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Fluid Project is evaluating CSS Frameworks as a possible tool:

  • for implementing project websites, and component demos
  • to integrate in components themselves to bring additional features

After a research and evaluation period (see: CSS Framework Research Notes), Foundation and Bootstrap have emerged to be the front runners. This attempts to document in detail the requirements of the framework to be used.

Criteria Evaluation


Feature / Desired applicationBootstrapFoundation
Responsive layouts
  • Bootstrap uses fixed width containers that "snap" across breakpoints
  • Grid layout needs to follow a container-row-column hierarchy. Otherwise 15px paddings / margins don't align properly.
  • Foundation uses fluid width containers that stretch and shrink depending on the size of the client, with relevant breakpoints.
  • Foundation has a row-column hierarchy with paddings on the columns only. Row is only for containment.
Style reset
  • normalize.css is included in default package, but optional whether or not it is used in your markup.
Units in EMs

Current release (v3) uses pixels and not EMs. However, v4 (unreleased) will support EMs. See Mark Otto's January 9th response in this thread on Github.

  • Note: EMs will be supported. Unclear if REMs will be used.
  • UIO works well with Bootstrap's pixel units, although EMs are more desirable.
Foundation 5 uses REM units throughout. The exception being media queries which use EM units.
  • REMs are desirable and easier to use for CSS styling than EM because REMs always refer to the root EM and not the parent EM as with EM units.
  • REM units currently do not scale properly in UI Options. See
    serverFluid Project Issue Tracker
Ease of customizing default styles  
Ease of using default styles in a heavily customized application
  • +/-15px margin and padding on container, rows, and columns dictate a hierarchy and usage pattern. Customizing this or deviating from this pattern causes unintentional and unwanted alignment issues which can be hard to correct (involves overriding).
  • This hierarchy is required to ensure good scalable layouts.
Custom builds  
Namespacing framework classnames
  • Bootstrap uses generic classnames which may cause classname collisions.
  • A work-around is to use LESS or Sass to add a named container. See this as a possible solution:
UIO Theme generation using default build  

UIO Theme generation - can it be done using the framework's customization tool?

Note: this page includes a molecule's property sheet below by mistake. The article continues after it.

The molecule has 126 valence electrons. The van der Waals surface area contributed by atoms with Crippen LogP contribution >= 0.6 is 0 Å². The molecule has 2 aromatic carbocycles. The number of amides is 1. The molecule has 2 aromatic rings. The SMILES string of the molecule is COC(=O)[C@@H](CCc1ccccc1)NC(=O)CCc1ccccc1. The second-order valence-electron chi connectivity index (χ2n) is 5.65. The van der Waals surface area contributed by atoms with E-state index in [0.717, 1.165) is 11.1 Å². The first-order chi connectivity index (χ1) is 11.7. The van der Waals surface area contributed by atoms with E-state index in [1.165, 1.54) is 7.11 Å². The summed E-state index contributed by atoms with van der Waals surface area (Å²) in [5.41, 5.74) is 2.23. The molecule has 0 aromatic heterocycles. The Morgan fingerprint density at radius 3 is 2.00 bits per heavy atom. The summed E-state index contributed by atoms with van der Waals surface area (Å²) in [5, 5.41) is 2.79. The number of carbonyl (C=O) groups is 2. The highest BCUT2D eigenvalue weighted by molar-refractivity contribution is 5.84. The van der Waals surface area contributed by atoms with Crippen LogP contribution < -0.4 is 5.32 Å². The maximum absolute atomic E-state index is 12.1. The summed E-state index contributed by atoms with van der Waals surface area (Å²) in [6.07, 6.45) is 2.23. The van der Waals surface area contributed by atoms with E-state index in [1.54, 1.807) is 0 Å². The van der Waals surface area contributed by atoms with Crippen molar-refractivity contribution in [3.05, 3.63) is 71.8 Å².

UIO Theme generation using preprocessor  
Effects of custom Bootstrap build with default Bootstrap


Effects of custom Bootstrap build with default Foundation  
Effects of custom Foundation build with default FoundationN/A 
Effects of custom Foundation build with default Bootstrap  
Nice to have - tooltips  





Summary and Background

Up to version 1.5, Infusion shipped with a built-in CSS framework called the Fluid Skinning System. When the FSS was first designed, there were few viable production-scale CSS frameworks available to developers. As a community, we felt a need to provide something that had been designed with accessibility and flexibility in mind. Since then, we've experienced a massive shift in the way websites are designed and implemented. Responsive Web Design is now widely practiced, enabling web pages to adapt to different screen sizes and device form factors. CSS preprocessors such as Less and Sass have changed the way style sheets are developed and reused. Mature and widely-used CSS frameworks such as Bootstrap and Foundation are available to help ease the effort of styling responsive layouts, grids, and widgets.

Unfortunately, the Fluid Skinning System hasn't kept pace. As a result, we chose to deprecate it in version 1.5. We recommend that users of Infusion choose from any of the available third-party frameworks based on their own needs and requirements. As of Infusion 2.0, we will remove FSS entirely.

Infusion components currently don't rely on any CSS framework, and we will continue to ensure that they are styled in a way that is unlikely to conflict with popular tools like Bootstrap and Foundation. For the foreseeable future, we don't plan to include any third-party CSS framework with Infusion, nor to require that our users select a specific framework.

Who is this document for?

This document reflects the decision-making process we have undertaken as a community to select a CSS framework for some of our own websites, documentation, and demos. It may also be useful when selecting your own CSS framework to use alongside Infusion.

Recommendation Summary